The Canada goose (Branta canadensis) is a large wild goose species with a black head and neck, white cheeks, white under its chin, and a brown body. It is native to arctic and temperate regions of North America, and its migration occasionally reaches northern Europe. It has been introduced to the United Kingdom, Ireland, Finland, Sweden, Denmark, New Zealand, Japan, Argentina, Chile, and the Falkland Islands. Like most geese, the Canada goose is primarily herbivorous and normally migratory; it tends to be found on or close to fresh water.
Canadian Geese are extremely skilled at living in human-altered areas, Canada geese have established breeding colonies in urban and cultivated habitats, which provide food and few natural predators. The success of this common park species has led to its often being considered a pest species because of its excrement, its depredation of crops, its noise, its aggressive territorial behavior towards both humans and other animals, and its habit of begging for food (caused by human hand feeding).
The Canada goose was one of the many species described by Carl Linnaeus in his 18th-century work Systema Naturae. It belongs to the Branta genus of geese, which contains species with largely black plumage, distinguishing them from the grey species of the genus Anser.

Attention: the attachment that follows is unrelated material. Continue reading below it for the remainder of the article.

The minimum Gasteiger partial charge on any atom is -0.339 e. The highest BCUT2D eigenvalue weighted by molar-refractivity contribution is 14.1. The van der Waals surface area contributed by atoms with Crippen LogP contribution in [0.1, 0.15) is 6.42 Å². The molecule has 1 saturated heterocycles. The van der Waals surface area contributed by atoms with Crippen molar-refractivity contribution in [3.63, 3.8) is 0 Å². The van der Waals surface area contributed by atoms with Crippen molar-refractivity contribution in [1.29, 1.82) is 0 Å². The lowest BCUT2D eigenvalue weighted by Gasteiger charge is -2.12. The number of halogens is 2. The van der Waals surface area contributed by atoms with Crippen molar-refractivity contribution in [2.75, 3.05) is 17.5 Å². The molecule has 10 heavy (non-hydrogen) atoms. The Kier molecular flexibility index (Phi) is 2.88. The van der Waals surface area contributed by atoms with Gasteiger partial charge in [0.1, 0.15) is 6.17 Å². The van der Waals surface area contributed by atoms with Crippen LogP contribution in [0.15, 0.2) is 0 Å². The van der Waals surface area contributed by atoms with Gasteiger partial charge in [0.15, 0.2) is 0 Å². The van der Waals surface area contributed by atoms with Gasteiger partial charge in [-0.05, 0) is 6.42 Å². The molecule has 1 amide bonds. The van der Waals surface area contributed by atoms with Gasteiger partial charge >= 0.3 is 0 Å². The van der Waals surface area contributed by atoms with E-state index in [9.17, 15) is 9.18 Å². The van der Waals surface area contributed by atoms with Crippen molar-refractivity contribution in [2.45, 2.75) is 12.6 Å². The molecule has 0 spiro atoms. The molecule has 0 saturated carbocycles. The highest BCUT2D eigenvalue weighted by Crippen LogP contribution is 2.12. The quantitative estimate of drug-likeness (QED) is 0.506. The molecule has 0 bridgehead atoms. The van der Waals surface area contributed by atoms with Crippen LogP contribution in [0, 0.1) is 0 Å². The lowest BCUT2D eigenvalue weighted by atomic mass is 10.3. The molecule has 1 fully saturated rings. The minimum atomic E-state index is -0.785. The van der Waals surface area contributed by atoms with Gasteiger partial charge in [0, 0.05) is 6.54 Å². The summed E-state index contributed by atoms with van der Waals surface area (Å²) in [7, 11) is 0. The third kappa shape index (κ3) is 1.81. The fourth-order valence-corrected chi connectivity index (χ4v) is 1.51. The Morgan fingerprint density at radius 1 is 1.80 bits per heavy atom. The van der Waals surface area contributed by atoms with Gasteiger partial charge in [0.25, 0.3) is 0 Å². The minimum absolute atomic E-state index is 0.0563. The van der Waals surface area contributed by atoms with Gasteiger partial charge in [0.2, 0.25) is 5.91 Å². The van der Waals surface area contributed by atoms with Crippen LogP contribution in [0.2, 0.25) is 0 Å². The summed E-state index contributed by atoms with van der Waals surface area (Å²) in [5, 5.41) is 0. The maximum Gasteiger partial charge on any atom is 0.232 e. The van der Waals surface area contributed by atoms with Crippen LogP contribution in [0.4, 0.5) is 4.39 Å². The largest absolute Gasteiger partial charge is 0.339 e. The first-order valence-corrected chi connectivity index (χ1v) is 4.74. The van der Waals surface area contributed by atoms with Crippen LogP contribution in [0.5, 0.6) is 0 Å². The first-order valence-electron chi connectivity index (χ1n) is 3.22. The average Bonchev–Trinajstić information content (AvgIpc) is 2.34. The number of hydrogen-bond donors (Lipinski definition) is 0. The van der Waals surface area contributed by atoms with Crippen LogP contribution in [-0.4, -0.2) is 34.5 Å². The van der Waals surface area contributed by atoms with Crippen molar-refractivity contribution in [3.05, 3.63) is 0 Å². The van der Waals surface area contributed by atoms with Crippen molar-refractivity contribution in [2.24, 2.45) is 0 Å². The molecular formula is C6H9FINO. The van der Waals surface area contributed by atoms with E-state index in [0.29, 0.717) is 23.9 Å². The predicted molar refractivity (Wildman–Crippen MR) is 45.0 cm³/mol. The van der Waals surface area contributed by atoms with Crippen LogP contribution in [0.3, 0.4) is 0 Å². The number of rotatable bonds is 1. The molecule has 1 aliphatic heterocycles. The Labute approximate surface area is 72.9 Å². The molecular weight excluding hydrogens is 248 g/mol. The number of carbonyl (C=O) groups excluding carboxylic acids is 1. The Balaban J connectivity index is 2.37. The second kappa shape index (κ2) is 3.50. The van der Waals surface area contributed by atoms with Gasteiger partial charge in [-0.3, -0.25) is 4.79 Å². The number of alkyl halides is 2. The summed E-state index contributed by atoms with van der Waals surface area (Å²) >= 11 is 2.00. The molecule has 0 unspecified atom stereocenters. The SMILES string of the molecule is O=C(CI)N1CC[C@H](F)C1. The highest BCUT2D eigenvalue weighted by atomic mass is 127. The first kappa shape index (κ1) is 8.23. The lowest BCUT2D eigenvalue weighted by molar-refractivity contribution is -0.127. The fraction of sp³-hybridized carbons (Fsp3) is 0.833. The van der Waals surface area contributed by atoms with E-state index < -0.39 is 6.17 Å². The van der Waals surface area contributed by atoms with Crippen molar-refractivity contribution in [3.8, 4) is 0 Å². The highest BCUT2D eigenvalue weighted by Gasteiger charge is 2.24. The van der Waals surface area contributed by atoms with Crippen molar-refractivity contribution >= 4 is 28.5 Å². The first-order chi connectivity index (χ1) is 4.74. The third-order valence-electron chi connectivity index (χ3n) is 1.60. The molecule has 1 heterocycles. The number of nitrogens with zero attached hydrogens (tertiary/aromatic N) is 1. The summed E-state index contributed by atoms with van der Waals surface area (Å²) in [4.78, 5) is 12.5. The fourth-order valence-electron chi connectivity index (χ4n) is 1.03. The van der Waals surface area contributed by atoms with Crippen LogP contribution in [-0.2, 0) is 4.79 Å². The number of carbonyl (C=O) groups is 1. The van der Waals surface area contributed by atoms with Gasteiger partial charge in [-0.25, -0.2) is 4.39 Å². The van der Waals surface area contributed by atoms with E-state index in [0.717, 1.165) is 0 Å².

Branta was a Latinised form of Old Norse Brandgás, “burnt (black) goose” and the specific epithet canadensis is a New Latin word meaning “from Canada“. According to the Oxford English Dictionary, the first citation for the ‘Canada goose’ dates back to 1772. The Canada goose is also colloquially referred to as the “Canadian goose”. A persistent urban legend gives the name origin as after an ornithologist surnamed “Canada” but this is false.
The cackling goose was originally considered to be the same species or a subspecies of the Canada goose, but in July 2004, the American Ornithologists’ Union‘s Committee on Classification and Nomenclature split them into two species, making the cackling goose into a full species with the scientific name Branta hutchinsii. The British Ornithologists’ Union followed suit in June 2005.
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